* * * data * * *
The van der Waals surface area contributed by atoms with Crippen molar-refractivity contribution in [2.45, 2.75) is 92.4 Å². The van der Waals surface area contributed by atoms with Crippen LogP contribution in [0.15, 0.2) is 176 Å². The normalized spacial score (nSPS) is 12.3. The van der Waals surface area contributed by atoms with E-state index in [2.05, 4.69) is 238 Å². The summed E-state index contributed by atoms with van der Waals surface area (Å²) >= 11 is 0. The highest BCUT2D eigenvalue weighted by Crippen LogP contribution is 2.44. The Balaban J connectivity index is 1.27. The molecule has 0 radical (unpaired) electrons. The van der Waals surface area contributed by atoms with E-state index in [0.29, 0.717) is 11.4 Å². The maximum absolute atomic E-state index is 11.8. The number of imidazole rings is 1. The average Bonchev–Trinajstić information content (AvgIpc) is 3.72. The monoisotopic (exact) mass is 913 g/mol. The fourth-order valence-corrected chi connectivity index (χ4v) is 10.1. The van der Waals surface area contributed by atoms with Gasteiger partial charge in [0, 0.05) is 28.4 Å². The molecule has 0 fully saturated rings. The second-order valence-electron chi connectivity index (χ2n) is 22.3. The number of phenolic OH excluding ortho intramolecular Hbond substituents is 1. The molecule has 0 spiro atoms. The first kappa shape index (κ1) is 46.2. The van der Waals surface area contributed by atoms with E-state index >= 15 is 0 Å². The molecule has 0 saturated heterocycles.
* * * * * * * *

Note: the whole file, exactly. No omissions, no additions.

The van der Waals surface area contributed by atoms with Crippen molar-refractivity contribution in [2.45, 2.75) is 92.4 Å². The van der Waals surface area contributed by atoms with Crippen LogP contribution in [0.15, 0.2) is 176 Å². The normalized spacial score (nSPS) is 12.3. The van der Waals surface area contributed by atoms with E-state index in [2.05, 4.69) is 238 Å². The summed E-state index contributed by atoms with van der Waals surface area (Å²) >= 11 is 0. The highest BCUT2D eigenvalue weighted by Crippen LogP contribution is 2.44. The Balaban J connectivity index is 1.27. The molecule has 0 radical (unpaired) electrons. The van der Waals surface area contributed by atoms with E-state index in [0.29, 0.717) is 11.4 Å². The maximum absolute atomic E-state index is 11.8. The number of imidazole rings is 1. The average Bonchev–Trinajstić information content (AvgIpc) is 3.72. The monoisotopic (exact) mass is 913 g/mol. The fourth-order valence-corrected chi connectivity index (χ4v) is 10.1. The van der Waals surface area contributed by atoms with Gasteiger partial charge in [0, 0.05) is 28.4 Å². The molecule has 0 fully saturated rings. The second-order valence-electron chi connectivity index (χ2n) is 22.3. The number of phenolic OH excluding ortho intramolecular Hbond substituents is 1. The molecule has 0 spiro atoms. The first kappa shape index (κ1) is 46.2. The van der Waals surface area contributed by atoms with E-state index >= 15 is 0 Å². The molecule has 0 saturated heterocycles.